The worldwide wind energy industry is growing at 24 per cent per year. While this brings opportunities for OEMs and developers, public opposition to some projects remains strong, making investors reluctant to lend support.
Figure 1. LIPA will issue a bid before year-end to build 100 MW of wind energy capacity off Long Island
Nothing breeds interest like a new global market that has strong growth prospects, favourable opportunities, and an open playing field. For energy project developers, electric utilities, and investment banking groups, the wind energy business is just that.
On average, this $4 billion industry is growing at a rate of 24 per cent per year.
Consultants estimate that worldwide capacity will grow from today’s 25 000 MW (cumulative) to over 79 000 MW in 2006. Europe, of course, is the most significant market for wind energy products today. From 2001 to 2006, the European market may grow from 17 800 MW to 54 000 MW while the US market may grow from 4200 MW to about 14 600 MW. Looking at the field of play, fewer than 50 turbine manufacturers are supplying this business.
Figure 2. An artist’s impression of the Long Island offshore project
But at the same time, many people and community interest groups have raised staunch opposition and legal challenges to having wind energy systems erected in their neighborhoods or off their shorelines. Financial managers seeking to fund new energy operations know that investors are not fond of placing their resources in activities that look good on paper but which stir up controversies in the real world.
GE Wind Energy
The General Electric Corporation purchased certain Enron Wind Systems assets in summer 2002 and formed a new division ” GE Wind Energy. This purchase notably strengthened the global wind power market, especially in the US. GE estimates that the worldwide wind energy sector will grow by approximately 20 per cent per year, with the biggest growth in Europe, the US and Latin America.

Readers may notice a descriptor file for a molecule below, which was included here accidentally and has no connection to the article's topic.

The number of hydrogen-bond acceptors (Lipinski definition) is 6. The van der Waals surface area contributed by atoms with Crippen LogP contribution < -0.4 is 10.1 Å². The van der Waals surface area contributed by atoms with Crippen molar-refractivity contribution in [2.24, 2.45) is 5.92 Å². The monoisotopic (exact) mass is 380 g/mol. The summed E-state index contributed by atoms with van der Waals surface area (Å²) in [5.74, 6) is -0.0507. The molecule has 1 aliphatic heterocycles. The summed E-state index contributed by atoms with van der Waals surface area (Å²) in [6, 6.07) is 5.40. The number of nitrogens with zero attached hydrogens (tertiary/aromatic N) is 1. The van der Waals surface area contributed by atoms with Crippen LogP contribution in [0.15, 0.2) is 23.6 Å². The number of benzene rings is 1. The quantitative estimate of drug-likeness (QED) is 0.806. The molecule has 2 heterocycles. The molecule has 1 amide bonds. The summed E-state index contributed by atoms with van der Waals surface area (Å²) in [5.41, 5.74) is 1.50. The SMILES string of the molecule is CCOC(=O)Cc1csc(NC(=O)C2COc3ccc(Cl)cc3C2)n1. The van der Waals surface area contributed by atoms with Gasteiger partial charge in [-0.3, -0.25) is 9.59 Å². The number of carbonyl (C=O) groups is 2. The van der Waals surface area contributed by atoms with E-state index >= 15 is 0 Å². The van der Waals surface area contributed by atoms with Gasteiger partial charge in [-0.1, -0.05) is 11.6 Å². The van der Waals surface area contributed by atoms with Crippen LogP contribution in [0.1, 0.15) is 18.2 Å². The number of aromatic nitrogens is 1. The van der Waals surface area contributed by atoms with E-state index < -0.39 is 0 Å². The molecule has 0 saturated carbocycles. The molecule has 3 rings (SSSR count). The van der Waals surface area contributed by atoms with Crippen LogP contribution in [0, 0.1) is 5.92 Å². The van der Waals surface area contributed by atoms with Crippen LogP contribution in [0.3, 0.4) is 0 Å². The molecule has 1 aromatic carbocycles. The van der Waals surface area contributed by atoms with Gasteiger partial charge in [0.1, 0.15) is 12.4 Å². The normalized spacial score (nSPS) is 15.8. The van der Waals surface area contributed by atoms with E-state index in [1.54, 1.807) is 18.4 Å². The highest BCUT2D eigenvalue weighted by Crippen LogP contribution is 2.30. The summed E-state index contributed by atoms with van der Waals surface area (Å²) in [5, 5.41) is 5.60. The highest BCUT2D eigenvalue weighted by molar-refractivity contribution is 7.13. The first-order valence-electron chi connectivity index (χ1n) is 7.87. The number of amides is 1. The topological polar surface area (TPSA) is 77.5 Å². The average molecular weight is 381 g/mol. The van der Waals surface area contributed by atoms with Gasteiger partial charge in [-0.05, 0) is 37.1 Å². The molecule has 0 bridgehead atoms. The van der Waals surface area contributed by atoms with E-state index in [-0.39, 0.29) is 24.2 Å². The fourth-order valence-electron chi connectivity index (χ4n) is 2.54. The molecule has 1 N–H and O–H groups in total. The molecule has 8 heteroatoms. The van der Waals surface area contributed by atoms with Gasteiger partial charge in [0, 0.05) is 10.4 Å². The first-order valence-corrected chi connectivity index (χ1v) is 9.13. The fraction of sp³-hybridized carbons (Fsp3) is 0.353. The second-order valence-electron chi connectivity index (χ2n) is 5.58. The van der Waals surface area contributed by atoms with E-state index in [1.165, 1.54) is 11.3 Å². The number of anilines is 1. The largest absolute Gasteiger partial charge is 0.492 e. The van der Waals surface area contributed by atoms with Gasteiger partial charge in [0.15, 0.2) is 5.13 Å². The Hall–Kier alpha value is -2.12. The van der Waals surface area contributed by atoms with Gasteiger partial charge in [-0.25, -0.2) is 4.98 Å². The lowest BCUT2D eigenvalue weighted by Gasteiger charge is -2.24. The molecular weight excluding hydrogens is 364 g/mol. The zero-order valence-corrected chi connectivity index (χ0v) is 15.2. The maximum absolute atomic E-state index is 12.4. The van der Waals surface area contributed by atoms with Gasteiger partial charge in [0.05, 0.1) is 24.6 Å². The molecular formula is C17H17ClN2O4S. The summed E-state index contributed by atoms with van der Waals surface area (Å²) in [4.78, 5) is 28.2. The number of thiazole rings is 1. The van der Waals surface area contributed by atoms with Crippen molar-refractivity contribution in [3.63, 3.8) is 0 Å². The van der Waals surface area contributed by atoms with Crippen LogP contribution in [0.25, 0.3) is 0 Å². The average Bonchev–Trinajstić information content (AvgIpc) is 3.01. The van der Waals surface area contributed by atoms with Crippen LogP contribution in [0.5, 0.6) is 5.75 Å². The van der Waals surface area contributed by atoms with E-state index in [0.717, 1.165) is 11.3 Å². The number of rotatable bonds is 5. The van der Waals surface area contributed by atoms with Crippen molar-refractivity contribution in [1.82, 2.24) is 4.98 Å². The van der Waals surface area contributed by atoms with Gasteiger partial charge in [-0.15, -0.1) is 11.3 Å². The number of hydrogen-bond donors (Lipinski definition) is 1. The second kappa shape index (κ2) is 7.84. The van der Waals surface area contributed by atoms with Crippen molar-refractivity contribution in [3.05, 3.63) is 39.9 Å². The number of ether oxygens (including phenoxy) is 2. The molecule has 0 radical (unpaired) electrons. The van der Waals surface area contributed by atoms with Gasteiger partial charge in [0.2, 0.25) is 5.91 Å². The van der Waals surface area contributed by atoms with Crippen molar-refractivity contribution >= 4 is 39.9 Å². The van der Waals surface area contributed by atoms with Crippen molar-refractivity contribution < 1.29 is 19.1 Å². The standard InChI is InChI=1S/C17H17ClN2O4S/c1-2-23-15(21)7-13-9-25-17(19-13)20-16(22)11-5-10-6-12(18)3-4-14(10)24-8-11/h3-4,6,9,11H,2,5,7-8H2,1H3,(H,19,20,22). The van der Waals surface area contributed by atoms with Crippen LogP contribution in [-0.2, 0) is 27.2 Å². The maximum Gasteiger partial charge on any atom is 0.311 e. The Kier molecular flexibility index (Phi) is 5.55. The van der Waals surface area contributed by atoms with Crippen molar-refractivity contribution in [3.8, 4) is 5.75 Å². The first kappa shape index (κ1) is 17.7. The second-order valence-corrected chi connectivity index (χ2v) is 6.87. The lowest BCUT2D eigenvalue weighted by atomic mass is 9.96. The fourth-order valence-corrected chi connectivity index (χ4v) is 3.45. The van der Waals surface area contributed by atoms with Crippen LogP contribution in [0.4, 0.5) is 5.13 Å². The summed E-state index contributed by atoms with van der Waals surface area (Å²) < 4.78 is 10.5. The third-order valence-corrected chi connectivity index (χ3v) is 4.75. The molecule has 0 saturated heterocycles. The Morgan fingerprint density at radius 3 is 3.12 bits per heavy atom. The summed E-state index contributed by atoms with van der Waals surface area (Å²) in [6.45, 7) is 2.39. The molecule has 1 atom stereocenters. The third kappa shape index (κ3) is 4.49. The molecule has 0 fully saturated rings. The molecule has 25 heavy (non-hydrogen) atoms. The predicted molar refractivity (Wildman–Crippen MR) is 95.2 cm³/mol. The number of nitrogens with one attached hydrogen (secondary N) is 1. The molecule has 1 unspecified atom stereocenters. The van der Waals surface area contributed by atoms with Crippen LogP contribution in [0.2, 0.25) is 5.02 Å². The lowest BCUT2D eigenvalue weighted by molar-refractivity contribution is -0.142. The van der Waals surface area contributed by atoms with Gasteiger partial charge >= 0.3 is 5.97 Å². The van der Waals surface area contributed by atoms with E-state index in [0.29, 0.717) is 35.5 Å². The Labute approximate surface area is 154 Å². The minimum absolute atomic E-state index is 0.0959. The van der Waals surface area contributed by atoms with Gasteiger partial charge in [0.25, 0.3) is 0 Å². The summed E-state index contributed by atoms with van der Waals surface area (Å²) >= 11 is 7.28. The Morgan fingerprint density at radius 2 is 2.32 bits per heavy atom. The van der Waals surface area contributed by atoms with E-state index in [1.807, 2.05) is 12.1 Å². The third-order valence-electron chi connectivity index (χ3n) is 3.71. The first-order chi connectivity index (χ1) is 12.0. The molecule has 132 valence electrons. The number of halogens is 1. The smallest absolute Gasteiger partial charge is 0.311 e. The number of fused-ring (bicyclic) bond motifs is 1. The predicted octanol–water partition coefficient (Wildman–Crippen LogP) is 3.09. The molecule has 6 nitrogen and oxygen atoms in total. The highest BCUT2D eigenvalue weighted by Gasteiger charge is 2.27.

GE is a world-renowned energy systems company with deep-seated roots in electrical systems, nuclear energy, power turbines, distributed power, energy services, and even oil and gas. By entering the wind market, GE brings its brand name, engineering expertise, electricity distribution know-how, marketing savvy, and investment capital to this emerging industry. Synergies from other GE companies ” including the plastics, transportation, gearing applications, and power control divisions ” can be applied to wind turbine technologies.
Steven Zwolinski heads the new company with a product line that includes 900 kW and 1.5 MW wind turbine systems. Products under development include a 3.6 MW prototype system currently operating in Spain and a 3.2 MW system. “We see tremendous opportunity for growth in the US wind power industry,” says Zwolinski. “With GE’s business synergies and quality processes, we are working to drive further improvements and cost savings for our wind turbine products. The worldwide sales staff of GE Power Systems is also focusing on the wind business.”
Other parties interested in advancing the wind energy market are also excited about GE’s commitment to this renewable energy market. “The entry of General Electric into the wind industry symbolizes the arrival of wind energy technology as an increasingly significant player in the global power generation market,” says Randy Swisher, Executive Director of the American Wind Energy Association (AWEA). “GE will be a strong competitor, and will add to the momentum surrounding wind power’s emergence as a multi-billion dollar industry.”
As a newly formed company, GE Wind Energy might consider strengthening its hand in the renewable energy market by bidding on a host of planned offshore wind energy projects in the northeastern states. For instance, Community Energy plans to build a coastal farm near Atlantic City, New Jersey. Atlantic Renewable Energy plans to construct an offshore farm off of New Jersey’s Barnegat Inlet.